Raya Kenney, 12, of Georgetown. (Photo courtesy of the Kenney family.) Raya Kenney, 12, of Georgetown. (Photo courtesy of the Kenney family.)

When 12-year-old Raya Kenney first asked her mother about Relisha Rudd’s disappearance, she received brief answers. Her mother didn’t want to tell her too much, too soon.

It wasn’t until Raya sat down one evening to write a poem about the missing 8-year-old that her family realized just how much she had picked up about the case.

That poem, titled “Missing Smile,” recently won in the youth poetry category of the 31st Annual Larry Neal Writers’ Competition, which is sponsored by the D.C. Commission on the Arts and Humanities. You can read it in its entirety below.

The writing is insightful and detailed. It is also proof that in the more than two months since Relisha has been gone, her story has not only stirred many adults, it has also been felt by children, some of whose lives are far removed from the one the second-grader knew at the District homeless shelter where she lived.

Raya lives in Georgetown with her father and mother, a college professor and designer. She is not sure how much her friends know about the case, but she said they now know the name of a girl they never met.

“If I mention Relisha, most of them say, ‘Oh, the missing girl,’” she said.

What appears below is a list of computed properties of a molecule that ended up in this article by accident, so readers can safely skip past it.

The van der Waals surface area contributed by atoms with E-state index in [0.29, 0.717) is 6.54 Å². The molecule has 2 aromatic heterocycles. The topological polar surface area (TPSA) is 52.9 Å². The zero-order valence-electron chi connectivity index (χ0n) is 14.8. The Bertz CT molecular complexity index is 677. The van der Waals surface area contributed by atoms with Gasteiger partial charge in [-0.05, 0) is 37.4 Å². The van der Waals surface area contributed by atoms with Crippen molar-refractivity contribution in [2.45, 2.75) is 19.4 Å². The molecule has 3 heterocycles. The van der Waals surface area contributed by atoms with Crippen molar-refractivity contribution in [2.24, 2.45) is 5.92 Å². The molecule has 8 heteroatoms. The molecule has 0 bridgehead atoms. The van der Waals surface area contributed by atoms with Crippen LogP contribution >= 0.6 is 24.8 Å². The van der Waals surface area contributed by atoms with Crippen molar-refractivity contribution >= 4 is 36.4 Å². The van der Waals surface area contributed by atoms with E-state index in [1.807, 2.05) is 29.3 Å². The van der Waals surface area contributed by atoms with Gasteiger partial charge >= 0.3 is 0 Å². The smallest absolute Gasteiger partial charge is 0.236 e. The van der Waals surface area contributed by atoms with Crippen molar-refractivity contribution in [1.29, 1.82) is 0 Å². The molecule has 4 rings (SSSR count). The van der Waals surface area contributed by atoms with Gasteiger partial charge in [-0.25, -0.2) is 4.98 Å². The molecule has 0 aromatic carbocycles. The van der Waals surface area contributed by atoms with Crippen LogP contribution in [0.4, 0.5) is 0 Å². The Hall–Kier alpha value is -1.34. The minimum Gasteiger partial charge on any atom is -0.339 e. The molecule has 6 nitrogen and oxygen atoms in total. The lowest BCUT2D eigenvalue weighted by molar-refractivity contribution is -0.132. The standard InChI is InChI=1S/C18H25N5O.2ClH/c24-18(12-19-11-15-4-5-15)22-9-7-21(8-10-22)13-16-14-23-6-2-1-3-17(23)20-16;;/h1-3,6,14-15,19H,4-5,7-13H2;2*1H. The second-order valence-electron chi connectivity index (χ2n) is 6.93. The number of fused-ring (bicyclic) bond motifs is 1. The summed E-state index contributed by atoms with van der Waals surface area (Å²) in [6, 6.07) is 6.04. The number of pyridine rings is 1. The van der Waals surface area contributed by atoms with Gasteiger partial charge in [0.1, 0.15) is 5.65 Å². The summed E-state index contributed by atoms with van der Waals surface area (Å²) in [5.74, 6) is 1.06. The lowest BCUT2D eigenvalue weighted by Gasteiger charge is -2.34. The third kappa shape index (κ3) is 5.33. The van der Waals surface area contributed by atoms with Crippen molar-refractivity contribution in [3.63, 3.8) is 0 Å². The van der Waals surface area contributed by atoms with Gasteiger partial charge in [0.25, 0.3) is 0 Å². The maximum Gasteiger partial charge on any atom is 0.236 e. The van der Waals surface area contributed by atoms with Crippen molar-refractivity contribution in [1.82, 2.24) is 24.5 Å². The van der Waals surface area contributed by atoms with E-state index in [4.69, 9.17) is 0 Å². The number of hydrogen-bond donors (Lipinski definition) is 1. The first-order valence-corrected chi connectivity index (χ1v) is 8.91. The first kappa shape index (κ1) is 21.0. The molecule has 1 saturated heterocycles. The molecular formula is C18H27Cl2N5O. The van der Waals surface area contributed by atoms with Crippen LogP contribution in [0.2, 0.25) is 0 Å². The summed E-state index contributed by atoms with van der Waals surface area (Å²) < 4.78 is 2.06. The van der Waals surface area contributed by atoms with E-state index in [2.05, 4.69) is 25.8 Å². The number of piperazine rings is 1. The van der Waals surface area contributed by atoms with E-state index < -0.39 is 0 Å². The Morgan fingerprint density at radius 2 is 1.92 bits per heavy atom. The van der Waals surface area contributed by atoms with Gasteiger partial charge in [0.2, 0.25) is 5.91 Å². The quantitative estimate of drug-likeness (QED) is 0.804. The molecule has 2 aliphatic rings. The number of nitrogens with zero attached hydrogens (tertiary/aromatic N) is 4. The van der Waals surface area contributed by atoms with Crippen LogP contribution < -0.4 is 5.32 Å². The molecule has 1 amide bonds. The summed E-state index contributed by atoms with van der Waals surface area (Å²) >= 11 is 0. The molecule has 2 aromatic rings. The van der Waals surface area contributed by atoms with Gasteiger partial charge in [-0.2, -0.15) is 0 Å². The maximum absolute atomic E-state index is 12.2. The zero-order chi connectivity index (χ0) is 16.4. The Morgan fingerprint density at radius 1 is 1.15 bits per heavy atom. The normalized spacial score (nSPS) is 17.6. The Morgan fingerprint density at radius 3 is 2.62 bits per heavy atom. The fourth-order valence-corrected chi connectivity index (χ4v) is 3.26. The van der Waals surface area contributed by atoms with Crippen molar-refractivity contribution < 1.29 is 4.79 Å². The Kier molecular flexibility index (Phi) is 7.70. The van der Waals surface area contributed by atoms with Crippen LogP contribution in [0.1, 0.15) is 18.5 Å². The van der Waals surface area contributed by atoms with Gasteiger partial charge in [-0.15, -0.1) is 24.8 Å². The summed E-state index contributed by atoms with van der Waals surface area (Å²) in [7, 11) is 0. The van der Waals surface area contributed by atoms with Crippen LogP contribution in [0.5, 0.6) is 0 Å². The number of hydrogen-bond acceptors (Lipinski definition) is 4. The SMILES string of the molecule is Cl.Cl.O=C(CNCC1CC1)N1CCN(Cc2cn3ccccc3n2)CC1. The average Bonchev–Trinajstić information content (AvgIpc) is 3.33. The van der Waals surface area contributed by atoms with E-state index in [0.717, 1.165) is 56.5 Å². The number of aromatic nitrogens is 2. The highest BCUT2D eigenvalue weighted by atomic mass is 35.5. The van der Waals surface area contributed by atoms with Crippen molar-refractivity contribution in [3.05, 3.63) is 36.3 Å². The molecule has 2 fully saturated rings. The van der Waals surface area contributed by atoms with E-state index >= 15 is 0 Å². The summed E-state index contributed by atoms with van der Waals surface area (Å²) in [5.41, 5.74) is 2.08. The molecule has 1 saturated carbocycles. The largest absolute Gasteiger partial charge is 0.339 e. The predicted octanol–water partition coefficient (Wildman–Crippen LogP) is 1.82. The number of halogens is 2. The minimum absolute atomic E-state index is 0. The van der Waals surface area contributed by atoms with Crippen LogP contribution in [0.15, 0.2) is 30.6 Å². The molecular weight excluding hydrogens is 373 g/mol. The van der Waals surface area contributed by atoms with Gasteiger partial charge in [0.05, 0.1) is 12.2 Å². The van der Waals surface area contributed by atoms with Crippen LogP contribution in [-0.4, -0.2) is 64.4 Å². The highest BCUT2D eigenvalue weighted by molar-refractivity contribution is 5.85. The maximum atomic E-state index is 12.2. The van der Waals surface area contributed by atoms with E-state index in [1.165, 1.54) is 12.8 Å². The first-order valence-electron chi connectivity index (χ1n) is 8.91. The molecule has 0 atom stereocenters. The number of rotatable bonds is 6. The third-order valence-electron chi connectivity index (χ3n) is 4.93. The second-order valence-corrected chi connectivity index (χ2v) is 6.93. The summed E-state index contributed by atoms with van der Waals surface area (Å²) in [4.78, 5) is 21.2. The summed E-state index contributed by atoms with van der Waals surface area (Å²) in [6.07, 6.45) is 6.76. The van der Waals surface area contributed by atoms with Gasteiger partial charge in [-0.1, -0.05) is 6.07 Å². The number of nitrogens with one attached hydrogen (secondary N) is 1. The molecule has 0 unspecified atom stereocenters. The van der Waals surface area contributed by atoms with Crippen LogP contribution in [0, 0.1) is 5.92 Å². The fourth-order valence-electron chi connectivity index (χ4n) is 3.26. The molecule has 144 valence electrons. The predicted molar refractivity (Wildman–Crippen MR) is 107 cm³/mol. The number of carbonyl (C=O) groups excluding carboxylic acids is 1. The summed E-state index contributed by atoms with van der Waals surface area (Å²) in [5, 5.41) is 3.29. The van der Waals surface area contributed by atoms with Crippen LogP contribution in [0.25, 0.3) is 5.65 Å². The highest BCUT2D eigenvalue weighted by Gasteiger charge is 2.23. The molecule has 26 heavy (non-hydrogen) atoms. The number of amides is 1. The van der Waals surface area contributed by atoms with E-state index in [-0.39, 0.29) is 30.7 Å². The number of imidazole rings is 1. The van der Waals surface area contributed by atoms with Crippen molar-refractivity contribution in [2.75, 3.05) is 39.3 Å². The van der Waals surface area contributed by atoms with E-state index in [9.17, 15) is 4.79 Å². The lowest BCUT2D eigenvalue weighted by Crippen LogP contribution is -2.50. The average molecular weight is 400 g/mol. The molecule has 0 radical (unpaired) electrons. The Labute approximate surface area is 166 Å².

Raya said the disappearance has left her “sad” and “scared—just a little” and that she wrote the poem to express those emotions. “I don’t like the idea of everybody not knowing where somebody is,” she said.

The poem, she said, took her 10 minutes to write and a day to edit.

Here it is:

The Amber Alert materialized on the screen of my mother’s iPad.
I was doing research for a paper due the next day.
The siren blared, sending all the words in my head scattering around the room.
I lost my place; I haven’t found it yet.
Every day, I search the newspaper for good news of Relisha Rudd. But, it hasn’t come yet.
It hasn’t come yet.
The newspaper only brings bad news. The wife of the girl’s suspected taker, gone. Never again to be seen by flesh and blood.
The girl, not seen.
The man, Tatum, dead,
In a shed, near a park.
A self-inflicted gunshot to his head. Not to see Relisha or the world again.
I keep seeing posters around the town that say, “Missing” across the top, like a dog that ran away.
But instead, there’s a picture of a chocolate-colored, eight-year-old girl, lost to the hands of a janitor.
Police are baffled, families weep, I weep, waiting for her safe return.
But she hasn’t, not yet.
Only the waiting remains.
When I see Relisha’s photograph, in the newspaper, or a “Missing” poster, I imagine that she is waiting, waiting, like us, to be found.
Maybe in a nice family’s apartment,
Maybe hiding in a warm bed,
Maybe in front of a fire reading a book,
Maybe playing in a beautiful garden with some of her many new friends.
That’s what I like to think, anyway.
I like to believe she is flying.